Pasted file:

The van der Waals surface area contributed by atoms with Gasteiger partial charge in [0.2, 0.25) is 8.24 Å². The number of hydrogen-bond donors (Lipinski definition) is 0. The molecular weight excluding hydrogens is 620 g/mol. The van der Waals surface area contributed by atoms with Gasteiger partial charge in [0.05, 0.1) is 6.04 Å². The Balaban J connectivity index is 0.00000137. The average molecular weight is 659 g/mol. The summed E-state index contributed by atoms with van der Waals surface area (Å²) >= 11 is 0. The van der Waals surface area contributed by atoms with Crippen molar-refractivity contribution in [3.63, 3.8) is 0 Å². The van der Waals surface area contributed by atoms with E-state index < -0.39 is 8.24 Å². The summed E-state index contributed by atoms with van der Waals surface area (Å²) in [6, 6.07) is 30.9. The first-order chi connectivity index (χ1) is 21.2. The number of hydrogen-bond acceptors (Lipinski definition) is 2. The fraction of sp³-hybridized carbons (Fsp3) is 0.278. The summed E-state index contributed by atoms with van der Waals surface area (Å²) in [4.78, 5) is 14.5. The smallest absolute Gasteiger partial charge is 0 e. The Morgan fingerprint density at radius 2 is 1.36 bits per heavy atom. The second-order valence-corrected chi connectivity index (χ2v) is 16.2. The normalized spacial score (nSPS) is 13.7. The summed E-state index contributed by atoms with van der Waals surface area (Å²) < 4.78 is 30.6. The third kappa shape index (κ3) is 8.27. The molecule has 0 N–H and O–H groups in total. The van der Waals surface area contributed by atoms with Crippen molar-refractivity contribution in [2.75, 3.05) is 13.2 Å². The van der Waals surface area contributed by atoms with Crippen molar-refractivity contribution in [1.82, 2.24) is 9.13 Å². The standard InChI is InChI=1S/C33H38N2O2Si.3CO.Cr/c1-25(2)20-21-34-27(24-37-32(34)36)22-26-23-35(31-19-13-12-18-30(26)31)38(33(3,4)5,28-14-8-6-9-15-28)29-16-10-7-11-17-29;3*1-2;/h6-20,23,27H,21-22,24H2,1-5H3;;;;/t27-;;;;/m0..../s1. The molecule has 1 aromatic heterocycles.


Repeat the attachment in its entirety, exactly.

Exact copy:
The van der Waals surface area contributed by atoms with Gasteiger partial charge in [0.2, 0.25) is 8.24 Å². The number of hydrogen-bond donors (Lipinski definition) is 0. The molecular weight excluding hydrogens is 620 g/mol. The van der Waals surface area contributed by atoms with Gasteiger partial charge in [0.05, 0.1) is 6.04 Å². The Balaban J connectivity index is 0.00000137. The average molecular weight is 659 g/mol. The summed E-state index contributed by atoms with van der Waals surface area (Å²) >= 11 is 0. The van der Waals surface area contributed by atoms with Crippen molar-refractivity contribution in [3.63, 3.8) is 0 Å². The van der Waals surface area contributed by atoms with E-state index < -0.39 is 8.24 Å². The summed E-state index contributed by atoms with van der Waals surface area (Å²) in [6, 6.07) is 30.9. The first-order chi connectivity index (χ1) is 21.2. The number of hydrogen-bond acceptors (Lipinski definition) is 2. The fraction of sp³-hybridized carbons (Fsp3) is 0.278. The summed E-state index contributed by atoms with van der Waals surface area (Å²) in [4.78, 5) is 14.5. The smallest absolute Gasteiger partial charge is 0 e. The Morgan fingerprint density at radius 2 is 1.36 bits per heavy atom. The second-order valence-corrected chi connectivity index (χ2v) is 16.2. The normalized spacial score (nSPS) is 13.7. The summed E-state index contributed by atoms with van der Waals surface area (Å²) < 4.78 is 30.6. The third kappa shape index (κ3) is 8.27. The molecule has 0 N–H and O–H groups in total. The van der Waals surface area contributed by atoms with Crippen molar-refractivity contribution in [2.75, 3.05) is 13.2 Å². The van der Waals surface area contributed by atoms with Crippen molar-refractivity contribution in [1.82, 2.24) is 9.13 Å². The standard InChI is InChI=1S/C33H38N2O2Si.3CO.Cr/c1-25(2)20-21-34-27(24-37-32(34)36)22-26-23-35(31-19-13-12-18-30(26)31)38(33(3,4)5,28-14-8-6-9-15-28)29-16-10-7-11-17-29;3*1-2;/h6-20,23,27H,21-22,24H2,1-5H3;;;;/t27-;;;;/m0..../s1. The molecule has 1 aromatic heterocycles.